Bearing mechanisms sit inside the barbell to reduce friction during spinning. Olympic weightlifting barbells will include more bearings for faster rotation and a smoother spin. In terms of bearings, there are a few different types, needle bearings are used in Olympic barbells as they allow weight plates to spin freely. Bushings, on the other hand are lubricated metal rings that are found in majority of standard barbells designed for functional fitness training. Bushings are generally cheaper than bearing and don't perform as well, you won't get the same smooth spin you would typically get from bearings.
To help your barbell last to its maximum potential, it will require regular cleaning and maintenance. After every workout, it is recommended to wipe down the bar with a dedicated fitness wipe or even with a microfiber cloth, to reduce build-up of dirt and sweat in the knurling. Another effective tool for cleaning in between knurls is a nylon bristle brush, which will work great to leave the bar undamaged. Regular maintenance will also include lubricating the sleeves with oil as to leave behind a protective coating which will help prevent future problems.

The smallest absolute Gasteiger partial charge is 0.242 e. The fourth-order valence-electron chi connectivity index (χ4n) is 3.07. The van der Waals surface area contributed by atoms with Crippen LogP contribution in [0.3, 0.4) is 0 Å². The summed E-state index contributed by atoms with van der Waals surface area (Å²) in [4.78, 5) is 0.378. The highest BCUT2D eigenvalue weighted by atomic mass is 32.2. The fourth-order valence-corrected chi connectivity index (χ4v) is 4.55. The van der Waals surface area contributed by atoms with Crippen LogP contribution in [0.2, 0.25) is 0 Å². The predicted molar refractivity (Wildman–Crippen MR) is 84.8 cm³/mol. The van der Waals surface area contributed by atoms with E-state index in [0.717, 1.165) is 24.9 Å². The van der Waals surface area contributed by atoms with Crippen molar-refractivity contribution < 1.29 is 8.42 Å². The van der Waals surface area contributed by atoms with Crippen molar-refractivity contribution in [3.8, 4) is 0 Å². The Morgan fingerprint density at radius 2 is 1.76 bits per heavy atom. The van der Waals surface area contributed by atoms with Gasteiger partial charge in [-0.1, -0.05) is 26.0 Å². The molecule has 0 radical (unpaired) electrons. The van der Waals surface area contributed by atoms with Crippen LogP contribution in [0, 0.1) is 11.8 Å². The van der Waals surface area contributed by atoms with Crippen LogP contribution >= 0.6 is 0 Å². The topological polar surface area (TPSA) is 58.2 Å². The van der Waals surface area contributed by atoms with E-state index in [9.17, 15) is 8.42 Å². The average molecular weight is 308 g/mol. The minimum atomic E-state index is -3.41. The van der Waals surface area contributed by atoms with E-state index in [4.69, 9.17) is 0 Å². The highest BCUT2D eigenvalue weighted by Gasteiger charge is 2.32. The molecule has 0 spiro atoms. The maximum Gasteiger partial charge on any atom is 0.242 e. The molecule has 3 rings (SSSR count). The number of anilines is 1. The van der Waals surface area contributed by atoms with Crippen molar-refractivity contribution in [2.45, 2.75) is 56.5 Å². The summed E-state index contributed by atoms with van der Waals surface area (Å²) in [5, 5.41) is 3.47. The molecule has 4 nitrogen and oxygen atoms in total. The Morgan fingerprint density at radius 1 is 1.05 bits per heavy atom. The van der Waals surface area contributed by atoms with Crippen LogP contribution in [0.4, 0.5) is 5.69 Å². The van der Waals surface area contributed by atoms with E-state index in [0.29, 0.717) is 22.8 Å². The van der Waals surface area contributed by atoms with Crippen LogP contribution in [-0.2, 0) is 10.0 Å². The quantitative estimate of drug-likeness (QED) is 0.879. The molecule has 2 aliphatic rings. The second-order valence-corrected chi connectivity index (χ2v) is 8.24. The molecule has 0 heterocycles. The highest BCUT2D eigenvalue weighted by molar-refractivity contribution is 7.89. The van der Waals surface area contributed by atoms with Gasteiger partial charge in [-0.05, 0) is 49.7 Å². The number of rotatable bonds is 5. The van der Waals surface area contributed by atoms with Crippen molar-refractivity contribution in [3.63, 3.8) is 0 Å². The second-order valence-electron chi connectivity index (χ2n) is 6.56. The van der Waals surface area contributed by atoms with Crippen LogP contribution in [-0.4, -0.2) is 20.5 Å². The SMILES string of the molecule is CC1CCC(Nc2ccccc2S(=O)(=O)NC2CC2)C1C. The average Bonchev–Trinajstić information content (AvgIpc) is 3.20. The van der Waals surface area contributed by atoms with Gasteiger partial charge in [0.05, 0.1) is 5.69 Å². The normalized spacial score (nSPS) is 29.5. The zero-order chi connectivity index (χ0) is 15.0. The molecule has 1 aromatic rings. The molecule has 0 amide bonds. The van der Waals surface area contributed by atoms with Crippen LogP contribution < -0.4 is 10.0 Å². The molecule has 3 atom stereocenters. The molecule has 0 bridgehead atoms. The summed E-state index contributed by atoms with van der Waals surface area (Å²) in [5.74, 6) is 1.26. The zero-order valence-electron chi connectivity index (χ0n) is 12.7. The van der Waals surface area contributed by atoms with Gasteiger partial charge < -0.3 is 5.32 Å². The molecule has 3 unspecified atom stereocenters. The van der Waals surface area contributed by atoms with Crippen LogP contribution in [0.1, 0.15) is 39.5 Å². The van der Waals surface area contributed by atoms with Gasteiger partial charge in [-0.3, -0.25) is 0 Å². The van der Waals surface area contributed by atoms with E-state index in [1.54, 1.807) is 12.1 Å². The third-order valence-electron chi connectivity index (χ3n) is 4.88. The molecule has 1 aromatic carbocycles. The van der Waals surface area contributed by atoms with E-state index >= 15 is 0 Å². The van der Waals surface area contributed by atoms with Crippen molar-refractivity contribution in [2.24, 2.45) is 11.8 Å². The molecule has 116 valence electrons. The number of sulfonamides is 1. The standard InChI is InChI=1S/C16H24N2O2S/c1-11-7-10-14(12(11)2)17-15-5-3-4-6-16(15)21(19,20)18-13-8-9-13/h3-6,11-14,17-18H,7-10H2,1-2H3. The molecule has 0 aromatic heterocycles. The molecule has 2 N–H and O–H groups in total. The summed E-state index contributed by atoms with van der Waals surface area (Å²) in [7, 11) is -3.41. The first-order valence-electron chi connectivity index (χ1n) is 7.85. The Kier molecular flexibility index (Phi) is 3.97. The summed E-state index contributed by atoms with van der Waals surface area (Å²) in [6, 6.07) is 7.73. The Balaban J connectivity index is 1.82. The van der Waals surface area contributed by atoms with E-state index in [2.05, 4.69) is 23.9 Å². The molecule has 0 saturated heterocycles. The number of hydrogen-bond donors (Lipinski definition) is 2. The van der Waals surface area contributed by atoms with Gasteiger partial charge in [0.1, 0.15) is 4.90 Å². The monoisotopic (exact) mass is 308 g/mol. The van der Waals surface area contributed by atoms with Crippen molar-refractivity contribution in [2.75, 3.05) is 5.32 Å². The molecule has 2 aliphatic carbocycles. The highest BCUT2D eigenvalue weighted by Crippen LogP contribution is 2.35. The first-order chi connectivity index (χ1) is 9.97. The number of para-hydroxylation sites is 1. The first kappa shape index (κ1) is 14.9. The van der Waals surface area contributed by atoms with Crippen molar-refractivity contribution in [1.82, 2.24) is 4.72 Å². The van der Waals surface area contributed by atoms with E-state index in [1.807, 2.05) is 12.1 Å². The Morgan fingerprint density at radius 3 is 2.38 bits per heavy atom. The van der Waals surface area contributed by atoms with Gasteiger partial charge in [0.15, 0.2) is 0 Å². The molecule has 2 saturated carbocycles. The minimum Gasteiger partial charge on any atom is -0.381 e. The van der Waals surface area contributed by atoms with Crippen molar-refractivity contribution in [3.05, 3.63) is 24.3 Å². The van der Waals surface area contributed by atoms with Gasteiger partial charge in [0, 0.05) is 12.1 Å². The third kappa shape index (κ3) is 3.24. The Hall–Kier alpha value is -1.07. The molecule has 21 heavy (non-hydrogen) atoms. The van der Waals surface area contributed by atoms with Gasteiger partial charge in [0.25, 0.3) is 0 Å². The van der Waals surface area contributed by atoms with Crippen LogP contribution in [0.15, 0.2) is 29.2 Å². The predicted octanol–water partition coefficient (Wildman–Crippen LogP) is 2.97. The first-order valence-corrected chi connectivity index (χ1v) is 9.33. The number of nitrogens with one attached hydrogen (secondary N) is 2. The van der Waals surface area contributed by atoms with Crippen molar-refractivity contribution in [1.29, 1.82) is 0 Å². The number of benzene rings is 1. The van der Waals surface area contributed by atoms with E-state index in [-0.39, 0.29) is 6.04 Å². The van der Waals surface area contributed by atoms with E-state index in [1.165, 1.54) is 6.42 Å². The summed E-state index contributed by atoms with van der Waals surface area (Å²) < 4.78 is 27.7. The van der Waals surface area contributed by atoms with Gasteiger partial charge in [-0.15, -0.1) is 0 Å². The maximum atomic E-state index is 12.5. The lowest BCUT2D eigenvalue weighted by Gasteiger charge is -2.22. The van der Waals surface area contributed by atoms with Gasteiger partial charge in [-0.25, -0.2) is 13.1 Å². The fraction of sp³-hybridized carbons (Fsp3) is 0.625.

Barbells are a great resource for building strength and muscle while completing a variety of different exercises targeting the entire body. Although a barbell is simple to look at, there is a lot that goes into the engineering and structure in order to optimise training performance. If you are new to lifting, you have a few things to consider to ensure you are using a barbell safely and one that best suits you